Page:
According to IAS1, financial statements are statements that provide a picture relating to the financial health of a business.
During the brush-up, we were made to understand that there are Four plus One financial statement.
- The Statement of Profit or Loss and other comprehensive income also known as Income Statement
- The Statement of Financial position also known as Balance sheet
- Statement of Cash flows
- Statement of Changes in equity
Plus One: Notes to the Accounts
Now, let us take them individually.
Statement of Profit or Loss and other comprehensive income:
Also known as the Income statement, this measures the performance of the entity during a period. Its major accounts include the Revenue or Sales, Direct costs, expenses, other income, etc.
Also, it can be presented as a single statement or split into two, namely, the Statement of other comprehensive income and the statement of profit or loss.
When analysing the Statement of Profit or Loss, Revenue is always the base account used as a denominator.
Statement of Financial position
This is an important statement used by stakeholders, especially investors. It shows the financial wealth of an entity as at a particular date.
This financial statement is unique because it houses three important Accounts, which include: Assets, Liabilities and Equity.
Basically, from here, you can get an overview of the entity’s, liquidity, debt, and shareholdings. And if you look at a typical example, you will see that it houses the accounting equation:
(Asset = Liabilities + Owner’s equity).
Also known as the Balance sheet, the statement of financial position must balance out. That is, the accounting equation must be followed to a T.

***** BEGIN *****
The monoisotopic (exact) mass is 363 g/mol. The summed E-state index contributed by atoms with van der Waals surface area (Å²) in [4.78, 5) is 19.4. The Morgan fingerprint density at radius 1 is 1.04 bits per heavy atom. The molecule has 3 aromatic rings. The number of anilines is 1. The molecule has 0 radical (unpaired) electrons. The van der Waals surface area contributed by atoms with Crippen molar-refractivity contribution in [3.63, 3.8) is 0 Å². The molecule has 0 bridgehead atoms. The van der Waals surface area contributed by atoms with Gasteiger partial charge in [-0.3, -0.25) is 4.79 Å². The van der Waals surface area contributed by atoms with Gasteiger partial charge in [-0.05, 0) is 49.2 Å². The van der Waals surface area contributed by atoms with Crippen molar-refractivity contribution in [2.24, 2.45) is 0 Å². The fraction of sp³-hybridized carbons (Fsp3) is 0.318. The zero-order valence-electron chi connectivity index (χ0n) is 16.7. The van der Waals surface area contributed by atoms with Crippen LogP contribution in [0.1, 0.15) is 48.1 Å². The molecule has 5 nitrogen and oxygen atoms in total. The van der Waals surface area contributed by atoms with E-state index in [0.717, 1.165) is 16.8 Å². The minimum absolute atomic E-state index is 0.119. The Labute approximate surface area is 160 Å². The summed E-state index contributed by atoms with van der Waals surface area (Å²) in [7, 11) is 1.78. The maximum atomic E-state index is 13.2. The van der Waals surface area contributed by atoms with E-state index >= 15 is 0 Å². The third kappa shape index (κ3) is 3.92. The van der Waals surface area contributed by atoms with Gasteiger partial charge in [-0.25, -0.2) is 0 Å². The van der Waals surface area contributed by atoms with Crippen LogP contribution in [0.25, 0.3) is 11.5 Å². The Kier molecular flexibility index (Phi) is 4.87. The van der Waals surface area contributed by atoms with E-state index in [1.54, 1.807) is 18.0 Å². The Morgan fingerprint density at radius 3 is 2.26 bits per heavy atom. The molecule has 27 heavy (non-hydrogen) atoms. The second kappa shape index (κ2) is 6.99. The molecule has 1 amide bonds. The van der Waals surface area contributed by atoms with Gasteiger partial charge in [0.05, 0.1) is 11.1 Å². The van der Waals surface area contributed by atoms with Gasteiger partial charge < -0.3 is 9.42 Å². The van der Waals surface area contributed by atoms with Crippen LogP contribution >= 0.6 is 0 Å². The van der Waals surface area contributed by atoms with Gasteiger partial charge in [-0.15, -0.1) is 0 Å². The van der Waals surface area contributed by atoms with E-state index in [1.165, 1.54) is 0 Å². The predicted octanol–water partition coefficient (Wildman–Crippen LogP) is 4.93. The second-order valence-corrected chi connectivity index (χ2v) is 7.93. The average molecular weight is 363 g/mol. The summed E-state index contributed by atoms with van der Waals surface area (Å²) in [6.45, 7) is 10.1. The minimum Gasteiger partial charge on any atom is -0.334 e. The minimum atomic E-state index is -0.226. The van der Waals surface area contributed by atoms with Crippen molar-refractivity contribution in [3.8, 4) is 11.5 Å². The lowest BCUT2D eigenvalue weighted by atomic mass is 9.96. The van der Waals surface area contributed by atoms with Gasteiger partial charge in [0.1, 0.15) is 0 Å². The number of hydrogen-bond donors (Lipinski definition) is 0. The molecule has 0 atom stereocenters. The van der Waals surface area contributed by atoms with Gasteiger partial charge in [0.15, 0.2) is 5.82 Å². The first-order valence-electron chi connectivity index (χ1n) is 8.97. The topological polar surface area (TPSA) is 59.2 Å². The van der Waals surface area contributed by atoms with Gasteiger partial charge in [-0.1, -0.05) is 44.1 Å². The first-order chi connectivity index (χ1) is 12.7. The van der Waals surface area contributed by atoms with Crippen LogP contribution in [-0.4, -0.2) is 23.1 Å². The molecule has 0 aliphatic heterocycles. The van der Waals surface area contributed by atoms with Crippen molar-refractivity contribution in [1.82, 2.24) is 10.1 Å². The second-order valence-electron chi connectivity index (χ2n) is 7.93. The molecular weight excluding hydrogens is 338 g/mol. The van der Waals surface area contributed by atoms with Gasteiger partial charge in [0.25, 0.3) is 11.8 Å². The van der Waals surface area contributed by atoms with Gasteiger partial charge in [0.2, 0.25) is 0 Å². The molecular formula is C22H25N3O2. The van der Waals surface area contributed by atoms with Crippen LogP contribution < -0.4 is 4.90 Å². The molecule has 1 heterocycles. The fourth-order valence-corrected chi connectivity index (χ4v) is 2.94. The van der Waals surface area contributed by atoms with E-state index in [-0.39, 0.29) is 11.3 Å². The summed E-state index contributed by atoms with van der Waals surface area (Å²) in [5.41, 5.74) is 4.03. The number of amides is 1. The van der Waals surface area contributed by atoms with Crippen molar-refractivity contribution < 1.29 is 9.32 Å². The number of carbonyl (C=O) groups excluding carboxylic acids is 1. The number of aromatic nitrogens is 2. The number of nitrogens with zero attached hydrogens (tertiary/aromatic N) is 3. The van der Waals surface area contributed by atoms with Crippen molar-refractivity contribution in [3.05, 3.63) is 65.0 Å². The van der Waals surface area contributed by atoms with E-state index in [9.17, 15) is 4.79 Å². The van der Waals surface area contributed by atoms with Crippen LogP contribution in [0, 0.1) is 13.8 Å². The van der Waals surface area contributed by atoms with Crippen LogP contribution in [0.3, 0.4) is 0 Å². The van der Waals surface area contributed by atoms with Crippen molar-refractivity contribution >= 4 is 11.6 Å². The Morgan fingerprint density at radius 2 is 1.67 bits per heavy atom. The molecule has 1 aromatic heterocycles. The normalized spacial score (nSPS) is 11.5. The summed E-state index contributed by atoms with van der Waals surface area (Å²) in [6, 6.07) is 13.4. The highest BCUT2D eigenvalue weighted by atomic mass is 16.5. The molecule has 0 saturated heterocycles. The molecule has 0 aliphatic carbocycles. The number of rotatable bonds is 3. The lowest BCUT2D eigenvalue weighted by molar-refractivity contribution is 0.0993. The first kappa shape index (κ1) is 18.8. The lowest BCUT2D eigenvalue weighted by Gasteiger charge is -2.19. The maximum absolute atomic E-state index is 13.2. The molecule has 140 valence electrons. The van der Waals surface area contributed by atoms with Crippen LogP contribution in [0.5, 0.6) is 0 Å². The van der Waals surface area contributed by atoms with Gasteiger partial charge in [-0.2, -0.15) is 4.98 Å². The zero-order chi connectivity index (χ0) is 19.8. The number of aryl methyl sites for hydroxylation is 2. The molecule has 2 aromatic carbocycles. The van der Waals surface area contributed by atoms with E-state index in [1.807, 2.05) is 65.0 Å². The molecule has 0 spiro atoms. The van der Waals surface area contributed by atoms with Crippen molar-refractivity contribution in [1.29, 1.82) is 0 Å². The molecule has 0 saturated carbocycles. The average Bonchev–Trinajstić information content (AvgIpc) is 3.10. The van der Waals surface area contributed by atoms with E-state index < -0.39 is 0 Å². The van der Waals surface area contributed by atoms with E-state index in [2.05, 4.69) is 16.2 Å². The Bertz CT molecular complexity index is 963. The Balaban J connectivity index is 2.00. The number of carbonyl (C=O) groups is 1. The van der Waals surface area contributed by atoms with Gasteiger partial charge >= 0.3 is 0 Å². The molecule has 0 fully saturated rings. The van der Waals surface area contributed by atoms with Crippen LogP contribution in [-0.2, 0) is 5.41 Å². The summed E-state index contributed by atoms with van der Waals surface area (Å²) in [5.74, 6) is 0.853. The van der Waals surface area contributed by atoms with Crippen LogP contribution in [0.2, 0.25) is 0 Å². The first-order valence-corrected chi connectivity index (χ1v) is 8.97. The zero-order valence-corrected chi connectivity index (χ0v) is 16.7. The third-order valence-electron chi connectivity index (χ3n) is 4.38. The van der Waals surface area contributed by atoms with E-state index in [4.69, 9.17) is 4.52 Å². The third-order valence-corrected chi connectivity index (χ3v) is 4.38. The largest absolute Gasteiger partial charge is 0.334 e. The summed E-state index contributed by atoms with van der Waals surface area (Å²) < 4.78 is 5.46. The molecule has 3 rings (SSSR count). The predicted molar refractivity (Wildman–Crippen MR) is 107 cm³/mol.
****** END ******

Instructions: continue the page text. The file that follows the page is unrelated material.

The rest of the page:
Statement of Cash flows
The cash flow statements show the actual amount of cash inflows and outflows. It has three sections which are:
- Operating Activities
- Investing Activities, and
- Financing activities.
Please know that only items that are cash and cash equivalents are what is required to be reported on the cash flow statement. Thus, no noncash item can be recorded.
Statement of changes in equity
This records how the equity component has changed from what they are at the beginning of the year to what they are at the end. Going from the sale of shares, to purchase, to returns (Dividends).
It basically reconciles the beginning and closing balances of a company’s equity in a reporting period.
Beginning equity + Net income – Dividends +/- Other changes = Ending equity
Notes to the Account
The other financial statement above carries the closing balances of the various accounts. But the breakdown of these balances are found in the notes.
It includes the explanation of the assumptions used in the preparation of the numbers in the Statement of financial position, profit or loss statement, and Cash flow statement
They help different types of users, especially those who are not proficient with financial accounting, to interpret all the numbers added to the financial statements.
Not just that, the notes may also provide information on underlying issues relating to the overall financial health of the company.
Also, Auditors use the notes to determine if the accounting policies used are appropriate, properly applied and reflected in the reported results of the company.